My Take: Every movie marathon at our house has to include at least one Western. No one embodies classic American western better than John Wayne. This movie has the distinction of being John Wayne’s last film, and is a goodbye to both him and the Wild West itself, in a way. I’m happy to see Lauren Bacall co-stars. Lauren has appeared in at least two past movie marathons due to my enduring love of Humphrey Bogart films.
My Take: Another tradition for our movie marathons: including a movie from the 1980s. I’m excited to see sixteen candles because I catch references to this movie all the time in pop culture. I hope it compares well to The Breakfast Club, which was a big success in a movie marathon a few years ago. John Hughes directed both, so I think we have good odds.
My Take: This movie is sometimes called “A Fairy tale for Grown Ups”. I can appreciate that. The best Grimm Fairy Tales have elements of fantasy, horror, and adventure mixed together to thrill and delight. The visual effects in this movie are spectacular, and some of the characters truly horrifying. Also, this Mexican movie is the most successful Spanish language film released in the U.S. So, bonus points for us for including international films in the movie marathon.
IMDB Summary: At the age of 21, Tim discovers he can travel in time and change what happens and has happened in his own life. His decision to make his world a better place by getting a girlfriend turns out not to be as easy as you might think.
My Take: What was the last good, modern romantic comedy you saw? Love Actually? Romantic Comedies are dead or at least dramatically changed from their heyday in the 1990s and 2000s. But this one’s got time travel! A co-worker recommended it, so I hope it can live up to expectations as both a sentimental romantic comedy and a sci-fi film.
My Take: This is an outlier of a Disney film. I love including outliers in my movie marathons because I’m always seeking out novelty and unique movie experiences. This film is highly rated but generally overlooked, and frankly, a bit goofy. I’m ready to give it a chance, and it will open our morning kid-friendly zone of the movie marathon. I hope the kids like it!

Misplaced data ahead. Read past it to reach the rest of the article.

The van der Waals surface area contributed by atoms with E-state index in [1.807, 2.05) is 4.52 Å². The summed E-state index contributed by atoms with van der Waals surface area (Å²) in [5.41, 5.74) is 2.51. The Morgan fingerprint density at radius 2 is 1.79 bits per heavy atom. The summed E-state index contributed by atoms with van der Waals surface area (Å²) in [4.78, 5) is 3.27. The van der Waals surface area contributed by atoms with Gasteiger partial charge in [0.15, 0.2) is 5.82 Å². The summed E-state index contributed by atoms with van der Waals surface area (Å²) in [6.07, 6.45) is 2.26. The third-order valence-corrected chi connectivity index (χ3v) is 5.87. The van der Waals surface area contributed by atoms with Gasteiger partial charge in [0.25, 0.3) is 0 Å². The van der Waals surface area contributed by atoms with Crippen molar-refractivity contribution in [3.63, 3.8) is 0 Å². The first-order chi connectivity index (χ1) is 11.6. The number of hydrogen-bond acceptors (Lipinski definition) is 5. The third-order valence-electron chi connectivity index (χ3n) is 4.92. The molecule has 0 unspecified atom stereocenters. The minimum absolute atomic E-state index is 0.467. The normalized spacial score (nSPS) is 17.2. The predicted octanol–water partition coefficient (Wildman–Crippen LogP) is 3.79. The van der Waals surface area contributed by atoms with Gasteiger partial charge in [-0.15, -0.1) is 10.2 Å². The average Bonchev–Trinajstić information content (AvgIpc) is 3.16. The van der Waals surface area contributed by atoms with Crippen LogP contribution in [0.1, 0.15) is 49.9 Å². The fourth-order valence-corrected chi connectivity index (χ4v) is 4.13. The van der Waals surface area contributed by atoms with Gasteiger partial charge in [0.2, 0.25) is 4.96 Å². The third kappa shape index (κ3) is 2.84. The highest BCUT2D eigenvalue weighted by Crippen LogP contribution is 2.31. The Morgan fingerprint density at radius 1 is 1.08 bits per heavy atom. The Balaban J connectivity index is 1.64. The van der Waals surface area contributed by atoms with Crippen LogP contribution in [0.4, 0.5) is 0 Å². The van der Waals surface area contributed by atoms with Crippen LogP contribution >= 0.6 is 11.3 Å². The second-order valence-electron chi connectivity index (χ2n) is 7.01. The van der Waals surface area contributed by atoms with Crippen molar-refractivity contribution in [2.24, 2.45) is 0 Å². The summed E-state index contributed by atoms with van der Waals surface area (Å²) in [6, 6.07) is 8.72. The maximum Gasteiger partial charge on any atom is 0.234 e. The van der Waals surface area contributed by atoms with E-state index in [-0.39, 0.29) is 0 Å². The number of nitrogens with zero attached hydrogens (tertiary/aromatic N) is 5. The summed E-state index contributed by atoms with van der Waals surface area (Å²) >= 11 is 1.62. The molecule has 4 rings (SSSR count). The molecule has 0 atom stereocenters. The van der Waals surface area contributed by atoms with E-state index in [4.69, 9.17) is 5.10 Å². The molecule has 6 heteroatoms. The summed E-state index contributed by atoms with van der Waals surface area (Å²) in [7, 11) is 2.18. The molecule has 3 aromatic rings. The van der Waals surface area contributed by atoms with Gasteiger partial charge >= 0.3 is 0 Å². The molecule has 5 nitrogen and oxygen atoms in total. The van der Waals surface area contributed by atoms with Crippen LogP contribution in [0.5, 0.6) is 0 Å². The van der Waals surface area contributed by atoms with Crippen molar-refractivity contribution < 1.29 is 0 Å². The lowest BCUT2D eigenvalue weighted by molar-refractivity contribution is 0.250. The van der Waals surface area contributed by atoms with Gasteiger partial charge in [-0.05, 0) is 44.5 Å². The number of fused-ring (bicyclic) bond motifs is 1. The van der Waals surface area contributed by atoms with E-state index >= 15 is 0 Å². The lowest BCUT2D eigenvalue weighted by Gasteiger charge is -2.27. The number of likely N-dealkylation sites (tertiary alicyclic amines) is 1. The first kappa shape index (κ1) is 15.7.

My Take: This is a short film from France that apparently everyone in the world has seen as a child…except for me. Despite being only 30 minutes long, it won an Oscar for best original screenplay in 1956. It has virtually no dialog, so language is no barrier. My kids will become French film snobs in no time!
My Take: I loved the movie Coraline. It is beautiful, weird, scary, and surprising. Kubo and the Two Strings is Laika Studios‘ latest film, and the critics agree that the animation, characters, and settings are gorgeous in this film. The plot is controversial, with some thinking it is too confusing and sad. I’m willing to take the risk. I just hope it doesn’t traumatize the kids.
Movie Marathon 2017 Schedule
So how do all the movies fit together into a 24-hour schedule? Check it out below.
The most useful tidbit is to watch what you eat. Typical movie marathons provide a cornucopia of carbohydrates, fats, sugars, and other delicious ingredients to delight your tastebuds. The military guys say gorging just sets you up for a crash. Eat light, and focus on proteins (jerky, nuts, etc.) to stay full. This will help you avoid the crash carbs and sugars bring. The same goes for your drinks – go sugar-free to avoid the crash.
Like with the advice for food, spec ops recommends steady dripping the caffeine to avoid a crash. The article indicates 100-150 milligrams every 2-3 hours should do it. That’s a relatively high amount of steady caffeine, per my previous article on caffeine for movie marathons. For comparison purposes, that is one 16-oz McDonald’s Latte every 2-3 hours. I think the key is to start late when you need it, not continuously gulp down 12 lattes throughout the entire marathon.
Strategic napping is also a useful idea. A ninety minute nap is more effective than caffeine at boosting alertness. The recommended nap zone is between 1-3 PM and 1-3 AM. I think napping during the movie marathon itself defeats the purpose (you are trying to stay awake!) – but I like the idea of short naps immediately before the marathon. Sometimes you can’t always get a perfect night’s sleep ahead of time, but just 90 minutes of extra sleep immediately before might be able to give you a good boost in performance.